Little Miss Sunshine (15) <!-- none onestar twostar threestar fourstar fivestar -->

A comic ray of light
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The Independent Culture

I wonder why it's a movie principle that dysfunctional American families have to go on road trips in order to find out about themselves. Couldn't they do the job more conveniently at home? We know the way to healing and reconciliation is a "journey", but does it have to be an actual journey? In the modest and endearing comedy of disappointment Little Miss Sunshine, the reasons for getting the troubled suburban family, the Hoovers, out of the house and on to the road are tenuous to the point of absurdity, yet by the end of their bumpy ride you feel glad for having joined them: they've got on each other's nerves without, miraculously, getting on ours.

At its root is a sense of headstrong American competitiveness, personified in the not-very-likeable character of Richard Hoover (Greg Kinnear), a motivational speaker whose "refuse to lose" philosophy is not winning friends or influencing people, in a big way. We first see him doing his nine-step programme for success on stage, then the camera draws back to reveal a piteous handful of listeners. He's also trying to keep a book deal alive, and his increasingly plaintive phone calls to a business partner suggest that his own steps programme is in tragic reverse. Or let's say tragicomic, for there can be no job more embarrassing to fail at than that of success guru.

His wife Sheryl (Toni Collette) is trying to keep things together, though the combination of Richard's pomposity and her children's eccentricity is making it almost impossible. Her seven-year-old daughter Olive (Abigail Breslin), a podgy, bespectacled munchkin, is determined to compete in the Little Miss Sunshine beauty pageant, and her teenager Dwayne (Paul Dano) has retreated into silence and a deluded obsession with Nietzsche's übermensch (talk about competitive!).

As if that weren't enough, Grandpa (Alan Arkin) has been kicked out of his retirement home for snorting heroin ("the intervention was a fiasco") and her brother Frank (Steve Carell), a Proust scholar, has just slashed his wrists over a stupid love affair - and now must be kept on suicide watch by the family. On his first night he shares a bedroom with Dwayne, who scrawls, in mute Holly Hunter-style, on a notepad: YOU WON'T TRY TO KILL YOURSELF, WILL YOU?

With deviance and daffiness stacked so high the movie might just have toppled into whimsy, or worse, into the sort of chaotic dysfunction that has recently capsized director Todd Solondz. Instead, the husband-and-wife directing team of Jonathan Dayton and Valerie Faris, working from Michael Arndt's script, steer a very canny line between comedy and realism.

You might balk at the idea of the Hoovers squeezing into their clapped-out VW van to take Olive to the beauty contest; once they're on the road, however, the observation of the family dynamic has a truthfulness that's sometimes poignant, sometimes hilarious (and sometimes both at once). There's one especially awkward scene in a diner where Olive says sorry to a waitress, and her father rebukes her: "Apologising is a sign of weakness." Suddenly we understand why he's a lousy motivator. Later, Olive asks her grandfather if he loves her, a question that an ordinary movie would turn to mush. Here, the old man says that he loves her, not because she has brains or personality, but "because you're beautiful". The line feels wrong, and yet it's exactly what the little girl wanted to hear.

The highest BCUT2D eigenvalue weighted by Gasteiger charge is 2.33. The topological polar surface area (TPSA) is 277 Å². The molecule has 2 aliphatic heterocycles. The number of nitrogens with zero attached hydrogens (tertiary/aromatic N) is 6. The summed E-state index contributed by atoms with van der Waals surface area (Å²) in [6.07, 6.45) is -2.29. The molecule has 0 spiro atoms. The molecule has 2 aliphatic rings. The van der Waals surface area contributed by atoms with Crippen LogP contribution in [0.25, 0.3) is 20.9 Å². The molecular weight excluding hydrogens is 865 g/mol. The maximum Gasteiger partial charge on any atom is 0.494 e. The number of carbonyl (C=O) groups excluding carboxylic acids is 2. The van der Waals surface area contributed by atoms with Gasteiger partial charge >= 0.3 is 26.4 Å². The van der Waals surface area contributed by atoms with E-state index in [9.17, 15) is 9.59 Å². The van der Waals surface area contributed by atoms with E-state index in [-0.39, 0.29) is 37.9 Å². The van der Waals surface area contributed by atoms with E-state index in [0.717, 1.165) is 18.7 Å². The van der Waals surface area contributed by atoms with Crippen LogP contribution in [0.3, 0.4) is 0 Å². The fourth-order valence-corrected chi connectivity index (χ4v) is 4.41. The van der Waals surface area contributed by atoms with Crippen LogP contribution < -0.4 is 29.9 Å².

The script continually succeeds in wrongfooting us, a tactic underpinned by a full house of terrific performances. Arkin, playing the most lecherous old goat since Albert Steptoe, relishes his every moment - I loved it when he barked out an order for porno mags at a highway convenience store: "Make sure it's the nasty stuff". Carell proves himself a fine actor, not just a comic, and his acceptance of the farce that has blindsided him ("I was the No 1 Proust scholar," he keeps reminding himself) is moving as well as funny. The same goes for Kinnear and Collette as the Hoover parents, the latter one of the best in the business of put-upon mothers, the former effecting an extraordinary (because believable) turnaround from oafish self-importance to a model of contrite decency.

The way Kinnear's expression passes from bemusement to alarm as he watches the kiddie beauty pageant unfold is tellingly done: the Little Miss Sunshine contest turns out to be a grotesque parade of prepubescents gurning and cavorting in bright cockatoo make-up, a snapshot, if another one were needed, of What's Wrong With America.

As Olive prepared to do her talent spot, I felt quite close to panic at the prospect of her humiliation, not least because Breslin's performance had been the heart and soul of this unpredictable movie: her artless enthusiasm, affectionate nature and blind belief in her own talent are all impeccably detailed.

Cute children are regularly a bane of modern movies because their cuteness is so clearly the product of an adult imagination; Breslin offers a character portrait so apparently unselfconscious as to be almost staggering, and delivers the film's payoff with a mixture of delight and queasiness one might find difficult to parse. Innocence has survived, you feel, in the most ambiguous way possible. This debut movie slyly keeps us guessing until the end, and if it touches a nerve it may also bring a tear to your eye.